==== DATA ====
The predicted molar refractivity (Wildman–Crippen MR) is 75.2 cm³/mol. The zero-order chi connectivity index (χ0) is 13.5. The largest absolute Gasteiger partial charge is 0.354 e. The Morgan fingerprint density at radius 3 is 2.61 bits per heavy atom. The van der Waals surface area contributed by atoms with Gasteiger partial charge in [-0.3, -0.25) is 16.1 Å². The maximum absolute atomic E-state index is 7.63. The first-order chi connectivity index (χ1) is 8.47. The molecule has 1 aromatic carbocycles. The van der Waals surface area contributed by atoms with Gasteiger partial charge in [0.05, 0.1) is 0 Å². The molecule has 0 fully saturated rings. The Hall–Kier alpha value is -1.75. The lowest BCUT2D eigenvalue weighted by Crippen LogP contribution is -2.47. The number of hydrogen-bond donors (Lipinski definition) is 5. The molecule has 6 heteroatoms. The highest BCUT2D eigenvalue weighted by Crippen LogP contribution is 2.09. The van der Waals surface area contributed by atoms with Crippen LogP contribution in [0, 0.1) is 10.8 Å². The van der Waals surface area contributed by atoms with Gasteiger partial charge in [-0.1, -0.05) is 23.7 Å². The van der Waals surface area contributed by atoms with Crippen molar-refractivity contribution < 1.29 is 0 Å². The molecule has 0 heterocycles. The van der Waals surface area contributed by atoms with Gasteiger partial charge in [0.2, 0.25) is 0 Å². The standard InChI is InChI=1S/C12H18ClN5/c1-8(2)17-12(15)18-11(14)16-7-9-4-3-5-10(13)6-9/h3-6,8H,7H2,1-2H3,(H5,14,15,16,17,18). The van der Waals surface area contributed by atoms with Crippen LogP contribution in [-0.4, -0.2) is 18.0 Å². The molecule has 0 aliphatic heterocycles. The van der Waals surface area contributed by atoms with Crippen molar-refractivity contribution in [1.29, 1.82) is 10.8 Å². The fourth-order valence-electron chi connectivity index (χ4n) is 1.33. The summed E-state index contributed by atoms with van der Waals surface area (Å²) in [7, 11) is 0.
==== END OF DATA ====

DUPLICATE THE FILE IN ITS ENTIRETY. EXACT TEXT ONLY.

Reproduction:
The predicted molar refractivity (Wildman–Crippen MR) is 75.2 cm³/mol. The zero-order chi connectivity index (χ0) is 13.5. The largest absolute Gasteiger partial charge is 0.354 e. The Morgan fingerprint density at radius 3 is 2.61 bits per heavy atom. The van der Waals surface area contributed by atoms with Gasteiger partial charge in [-0.3, -0.25) is 16.1 Å². The maximum absolute atomic E-state index is 7.63. The first-order chi connectivity index (χ1) is 8.47. The molecule has 1 aromatic carbocycles. The van der Waals surface area contributed by atoms with Gasteiger partial charge in [0.05, 0.1) is 0 Å². The molecule has 0 fully saturated rings. The Hall–Kier alpha value is -1.75. The lowest BCUT2D eigenvalue weighted by Crippen LogP contribution is -2.47. The number of hydrogen-bond donors (Lipinski definition) is 5. The molecule has 6 heteroatoms. The highest BCUT2D eigenvalue weighted by Crippen LogP contribution is 2.09. The van der Waals surface area contributed by atoms with Crippen LogP contribution in [0, 0.1) is 10.8 Å². The van der Waals surface area contributed by atoms with Gasteiger partial charge in [-0.1, -0.05) is 23.7 Å². The van der Waals surface area contributed by atoms with Crippen molar-refractivity contribution < 1.29 is 0 Å². The molecule has 0 heterocycles. The van der Waals surface area contributed by atoms with Gasteiger partial charge in [0.2, 0.25) is 0 Å². The standard InChI is InChI=1S/C12H18ClN5/c1-8(2)17-12(15)18-11(14)16-7-9-4-3-5-10(13)6-9/h3-6,8H,7H2,1-2H3,(H5,14,15,16,17,18). The van der Waals surface area contributed by atoms with Crippen LogP contribution in [-0.4, -0.2) is 18.0 Å². The molecule has 0 aliphatic heterocycles. The van der Waals surface area contributed by atoms with Crippen molar-refractivity contribution in [1.29, 1.82) is 10.8 Å². The fourth-order valence-electron chi connectivity index (χ4n) is 1.33. The summed E-state index contributed by atoms with van der Waals surface area (Å²) in [7, 11) is 0.